Standing On The Corner

Alert “06880” reader Terry Brannigan has an interesting view of morning traffic:  He lives on North Avenue, sandwiched between Staples and Bedford.

Yesterday morning — with driving conditions difficult — he watched in amazement as a “parade of cars” delivered students to school, one by one.

“What do you suppose the reason is?” he wondered.  “Did they miss the bus?  Is it a privilege?  I just don’t get it.”

Terry is not the first Westporter to see something wrong with nearly empty school buses sharing the road with almost empty cars.  “06880” has been down this road before.

Parents cite compelling reasons why they must chauffeur their child to school.

  • “It’s the only time I have to talk with him.”
  • “It’s on my way to the station.”
  • “She’d have to get up earlier to make the bus.”

All true, I’m sure.  But multiply each reason by each car, and it’s a recipe for congestion.  (Which means getting up earlier.  And taking more time to get to the station.  And — be honest — what kind of chat can you have when your kid is listening to an iPod and texting?)

After noting that Al Gore would be “appalled at the ecological cost of cars idling in a line that must stretch for 2 miles,” Terry added:

It strikes me as so odd.  My wife and I believe making the bus every morning is a badge of honor.

For 3 years we have had Sal for the bus to Long Lots.  You can set your watch by him, and he is equal parts safe driver, teacher, referee and uncle.

We love him, and enjoy seeing him every morning.  He smiles and shrugs his shoulders at the line of traffic he endures along North Ave that impacts his schedule, but he doesn’t complain.  (I hope he doesn’t take it personally!)

The boys and I were out there again this morning, standing our post.  We turned down 2 rides to school — it was a matter of pride.  I may be developing the next generation of Irish martyr.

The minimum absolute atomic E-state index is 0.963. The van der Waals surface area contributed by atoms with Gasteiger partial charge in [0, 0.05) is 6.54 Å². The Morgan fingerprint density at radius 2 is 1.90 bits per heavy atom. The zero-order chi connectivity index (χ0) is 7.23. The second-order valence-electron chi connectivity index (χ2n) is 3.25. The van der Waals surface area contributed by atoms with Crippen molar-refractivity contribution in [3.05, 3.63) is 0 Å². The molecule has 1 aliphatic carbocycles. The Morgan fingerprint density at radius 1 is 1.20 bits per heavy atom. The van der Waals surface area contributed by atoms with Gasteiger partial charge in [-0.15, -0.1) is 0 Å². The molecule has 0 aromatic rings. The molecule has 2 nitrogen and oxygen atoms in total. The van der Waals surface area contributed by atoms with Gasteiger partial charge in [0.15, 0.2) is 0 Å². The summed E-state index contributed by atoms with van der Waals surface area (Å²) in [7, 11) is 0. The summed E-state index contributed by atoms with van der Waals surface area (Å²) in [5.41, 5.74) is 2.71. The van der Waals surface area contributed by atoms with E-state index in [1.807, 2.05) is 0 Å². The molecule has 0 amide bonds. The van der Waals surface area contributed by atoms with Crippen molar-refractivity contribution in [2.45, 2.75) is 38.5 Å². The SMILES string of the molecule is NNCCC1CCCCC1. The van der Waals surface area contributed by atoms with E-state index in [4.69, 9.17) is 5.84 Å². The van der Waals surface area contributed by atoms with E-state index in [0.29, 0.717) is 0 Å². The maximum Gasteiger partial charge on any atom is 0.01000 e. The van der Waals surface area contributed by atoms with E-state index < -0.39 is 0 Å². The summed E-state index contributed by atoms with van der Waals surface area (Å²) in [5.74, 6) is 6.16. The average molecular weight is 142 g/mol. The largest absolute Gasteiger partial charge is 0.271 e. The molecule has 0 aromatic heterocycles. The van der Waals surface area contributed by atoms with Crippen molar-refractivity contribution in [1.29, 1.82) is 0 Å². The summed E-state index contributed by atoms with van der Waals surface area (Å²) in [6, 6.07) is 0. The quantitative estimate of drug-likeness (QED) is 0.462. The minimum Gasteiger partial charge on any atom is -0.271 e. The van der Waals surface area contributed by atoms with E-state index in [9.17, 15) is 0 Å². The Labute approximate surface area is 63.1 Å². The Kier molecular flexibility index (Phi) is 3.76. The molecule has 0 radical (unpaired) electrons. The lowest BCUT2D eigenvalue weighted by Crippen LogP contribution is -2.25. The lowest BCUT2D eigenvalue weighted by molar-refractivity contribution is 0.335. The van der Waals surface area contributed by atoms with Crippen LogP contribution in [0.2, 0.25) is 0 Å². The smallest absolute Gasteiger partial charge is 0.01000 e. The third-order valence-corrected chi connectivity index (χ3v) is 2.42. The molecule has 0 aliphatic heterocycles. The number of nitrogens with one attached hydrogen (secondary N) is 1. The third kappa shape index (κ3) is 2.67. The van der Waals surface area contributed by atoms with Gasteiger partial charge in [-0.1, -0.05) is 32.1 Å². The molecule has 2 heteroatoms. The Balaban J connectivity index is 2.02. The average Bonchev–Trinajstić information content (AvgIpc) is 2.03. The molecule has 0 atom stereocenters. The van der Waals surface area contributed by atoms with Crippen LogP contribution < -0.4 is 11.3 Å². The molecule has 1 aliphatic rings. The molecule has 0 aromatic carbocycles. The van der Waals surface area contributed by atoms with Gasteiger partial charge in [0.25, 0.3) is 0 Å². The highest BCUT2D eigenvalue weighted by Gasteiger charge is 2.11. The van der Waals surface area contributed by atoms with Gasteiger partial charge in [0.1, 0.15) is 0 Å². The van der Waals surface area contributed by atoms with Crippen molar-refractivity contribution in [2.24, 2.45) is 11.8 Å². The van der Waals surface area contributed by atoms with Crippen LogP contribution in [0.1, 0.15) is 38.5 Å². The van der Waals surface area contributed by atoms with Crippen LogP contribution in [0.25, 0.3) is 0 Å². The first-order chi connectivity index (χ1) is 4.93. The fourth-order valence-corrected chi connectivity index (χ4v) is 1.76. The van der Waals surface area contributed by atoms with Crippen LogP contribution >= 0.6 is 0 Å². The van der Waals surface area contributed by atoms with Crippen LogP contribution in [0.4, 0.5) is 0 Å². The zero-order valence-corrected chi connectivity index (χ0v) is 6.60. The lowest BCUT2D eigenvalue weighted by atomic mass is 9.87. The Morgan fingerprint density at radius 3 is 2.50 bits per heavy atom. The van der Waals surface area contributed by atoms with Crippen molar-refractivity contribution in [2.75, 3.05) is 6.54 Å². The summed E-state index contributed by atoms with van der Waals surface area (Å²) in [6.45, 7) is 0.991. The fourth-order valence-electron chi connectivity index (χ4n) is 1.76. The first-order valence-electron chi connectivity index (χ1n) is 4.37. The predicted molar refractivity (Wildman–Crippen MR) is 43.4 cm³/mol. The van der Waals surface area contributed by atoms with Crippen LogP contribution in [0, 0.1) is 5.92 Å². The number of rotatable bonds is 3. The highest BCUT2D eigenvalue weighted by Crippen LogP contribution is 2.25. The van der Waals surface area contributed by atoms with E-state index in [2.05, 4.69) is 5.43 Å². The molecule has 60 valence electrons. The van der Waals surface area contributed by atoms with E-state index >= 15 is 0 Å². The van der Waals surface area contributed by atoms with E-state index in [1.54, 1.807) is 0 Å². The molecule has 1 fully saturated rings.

But seriously, it seems like on a day like today, the number of valets increases when we should try to keep the roads as clear as possible.

Or any day.

Maybe these would be cooler than yellow school buses?

9 responses to “Standing On The Corner

  1. In fairness, and not only yesterday, there have been many buses that have been significantly delayed due to the weather over recent weeks. Some parents have schedules to keep and cannot stand indefinitely at the edge of an icy road, hoping for the bus to come, and are loathe to leave their children in this dangerous situation unattended.

    (I seem to recall there was a bus stop accident years ago, when I was at CMS, involving a car plowing into kids at a bus stop, wasn’t there?)

    …just pointing out that there may be factors other than privilege and convenience factoring in to what Terry is seeing.

  2. Yes, I consider myself a “hard-core” bus parent. 🙂 I only drive if my children are going in for extra help or have a before-school activity. But yesterday I had to deal with busses from Bedford and Staples not showing up — a frequent occurrence this winter. I understand the roads were bad, but it puts me in the position of having to drive when I didn’t want to get out on the roads at all. My car isn’t in a garage, so I have to scrape it off, warm it up, etc. I also won’t drive them any closer than Wakeman because of the mess on North Ave. As you can tell, I was really annoyed!